Another week, another ReSharper Ultimate 2016.3 EAP build! EAP 4 is out now, and brings a number of new features.
dotTrace and .NET Core
EAP 4 adds initial support for profiling CoreCLR based .NET Core applications to dotTrace. Initial support means that there are a number of rough edges, not only because the CoreCLR itself has some issues with supporting profiling. Notably:
- Windows only. This feature is aimed at the CoreCLR, and as such doesn’t add profiling for Mono based .NET Core apps. We currently have no plans to support profiling on Mono. Also, because dotTrace is a WPF application, it only runs on Windows.
- Sampling and tracing modes only. The CoreCLR is missing functionality required by dotTrace’s Timeline mode.
- Attach to process is not supported by the CoreCLR. All profiling sessions must begin by starting the process.
- Requires the COMPLUS_ReadyToRun=0 environment variable to be set. This is to work around issues with the implementation of profiling in the CoreCLR. Future EAP builds will remove the need for this step.
To get started, first set the COMPLUS_ReadyToRun environment variable, as mentioned above, and then start dotTrace. Then:
- Select “Standalone” as the application type.
- Add C:\Program Files\dotnet\dotnet.exe as the application.
- Check “Advanced”.
- Set the “Arguments” field to run, and point the “Working directory” field to your project folder (where project.json lives).
- Check “Profile child processes”.
- Select “Sampling” or “Tracing”.
- Check or uncheck “Start immediately” to either start profiling immediately, or control with the popup window.
- Click Run.
The application is then profiled, as normal. Once the application finished, or you collect a snapshot via the control panel, the snapshot is available in the Snapshots section of dotTrace. You can click Open and view the results, with all of the expected dotTrace functionality, listing method names, decompiling source, what-if analysis and so on.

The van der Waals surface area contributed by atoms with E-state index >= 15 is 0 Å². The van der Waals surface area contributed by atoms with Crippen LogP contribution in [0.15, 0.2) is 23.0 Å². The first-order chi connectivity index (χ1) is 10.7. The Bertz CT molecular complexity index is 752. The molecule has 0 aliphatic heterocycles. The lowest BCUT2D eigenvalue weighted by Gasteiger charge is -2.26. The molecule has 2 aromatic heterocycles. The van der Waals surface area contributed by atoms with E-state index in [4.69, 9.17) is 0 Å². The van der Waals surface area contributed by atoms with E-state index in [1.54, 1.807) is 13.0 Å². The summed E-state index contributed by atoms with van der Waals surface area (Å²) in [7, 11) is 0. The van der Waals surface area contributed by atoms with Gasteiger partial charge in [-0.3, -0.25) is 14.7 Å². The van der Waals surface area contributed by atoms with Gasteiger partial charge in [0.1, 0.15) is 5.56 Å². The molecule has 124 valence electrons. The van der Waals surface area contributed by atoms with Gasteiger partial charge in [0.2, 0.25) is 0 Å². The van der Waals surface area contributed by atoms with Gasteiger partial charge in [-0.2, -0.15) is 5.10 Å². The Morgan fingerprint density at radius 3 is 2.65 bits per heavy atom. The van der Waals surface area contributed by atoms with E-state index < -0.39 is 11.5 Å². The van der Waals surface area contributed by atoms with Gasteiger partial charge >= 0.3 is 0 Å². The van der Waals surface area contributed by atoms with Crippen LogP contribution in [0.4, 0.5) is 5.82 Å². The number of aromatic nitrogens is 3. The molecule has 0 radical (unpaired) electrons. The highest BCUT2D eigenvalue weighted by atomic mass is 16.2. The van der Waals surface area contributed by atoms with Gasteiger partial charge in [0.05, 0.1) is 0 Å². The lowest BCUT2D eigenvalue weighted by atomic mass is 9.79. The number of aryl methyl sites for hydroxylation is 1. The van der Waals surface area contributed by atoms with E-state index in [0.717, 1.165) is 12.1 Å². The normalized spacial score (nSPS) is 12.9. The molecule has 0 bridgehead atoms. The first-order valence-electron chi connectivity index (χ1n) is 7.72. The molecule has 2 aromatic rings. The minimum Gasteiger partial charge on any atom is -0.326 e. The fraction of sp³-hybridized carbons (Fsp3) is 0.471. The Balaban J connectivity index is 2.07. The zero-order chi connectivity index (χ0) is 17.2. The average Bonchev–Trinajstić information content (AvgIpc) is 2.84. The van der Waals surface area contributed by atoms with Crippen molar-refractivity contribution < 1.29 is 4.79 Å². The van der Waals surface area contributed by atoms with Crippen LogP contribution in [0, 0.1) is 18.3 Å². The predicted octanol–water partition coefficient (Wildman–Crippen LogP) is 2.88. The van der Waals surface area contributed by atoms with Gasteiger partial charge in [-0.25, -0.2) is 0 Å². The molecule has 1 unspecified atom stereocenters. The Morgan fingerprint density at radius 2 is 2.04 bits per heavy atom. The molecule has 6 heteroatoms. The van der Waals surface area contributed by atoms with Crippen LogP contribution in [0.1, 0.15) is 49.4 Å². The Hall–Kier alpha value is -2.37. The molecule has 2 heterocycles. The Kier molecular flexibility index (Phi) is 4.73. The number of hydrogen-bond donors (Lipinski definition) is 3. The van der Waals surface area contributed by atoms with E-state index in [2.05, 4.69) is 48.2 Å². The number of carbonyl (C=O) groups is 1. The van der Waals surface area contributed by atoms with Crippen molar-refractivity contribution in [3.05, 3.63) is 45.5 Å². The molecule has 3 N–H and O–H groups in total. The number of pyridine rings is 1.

PLEASE NOTE: .NET Core applications execute your user code in a child process of the initial dotnet run process. By default, dotTrace will automatically open the snapshot results of this initial process, which doesn’t contain any of your user code! To view the results for your code, you have to navigate to the Snapshots section of the dotTrace main home screen and open the child process results manually. (Alternatively, instead of profiling dotnet run, you can profile dotnet my.dll, with the working directory set to the output directory for the assembly. dotTrace will automatically open the correct snapshot.)
This build has been focused on getting the engine working with the CoreCLR. We’re very much interested in your feedback on the user experience. Please comment on these issues: DTRC-23694 and DTRC-23696.
Inspection severity options redesigned
We always sweat the small stuff at JetBrains, and we have a couple of features for ReSharper that are small, but we think are important. For example, the inspections severity options page has been redesigned, mainly because we were running out of space for new languages with the old design!
Revised Recent Edits and Recent Files
We’ve also tweaked how the Recent Files and Recent Edits popups work and show their results. Specifically, Recent Files can now delete entries with the Delete key, and both the Recent Files and Recent Edits popups will now also show the path of the file, to avoid confusion with similarly named files. Finally, the Recent Edits popup will also merge edits in the same method.
And we’ve added one more very small but very useful editing feature – Join Lines. It simply joins two lines. That’s all! It’s a feature that a number of us miss from IntelliJ, so we’ve added it. It even has the same keyboard shortcut – Ctrl+Shift+J, at least, in the IntelliJ keymap scheme. And this is where we need your feedback. We haven’t added a shortcut for this in the Visual Studio scheme. You can easily do this yourself, by going to Tools → Options → Keyboard and assigning a shortcut to the “ReSharper.ReSharper_JoinLines” command. If you’d like to suggest a default shortcut for the Visual Studio scheme, please add a comment to issue RSRP-461295.
Visual Basic 14 smart name resolution
And finally, we’re fixing a “red code” issue with Visual Basic 14, which ships as part of Visual Studio “15”. Just like VB, we’ll now use “smart name resolution“, by inferring which namespace you meant from conflicting choices based on the type you’re using. For example, if you use Threading.Thread, you clearly meant System.Threading.Thread, and if you use Threading.Dispatcher, we understand that you mean System.Windows.Threading.Dispatcher.
ReSharper C++ and its tooltips
Starting in EAP 4, ReSharper can now display rich, syntax highlighted tooltips for C++ code elements. The tooltips will display method and field signatures, as well as formatting any doxygen doc comments.
To enable, make sure the the check the “Replace Visual Studio tooltips” option is checked in the Editor → Appearance options page.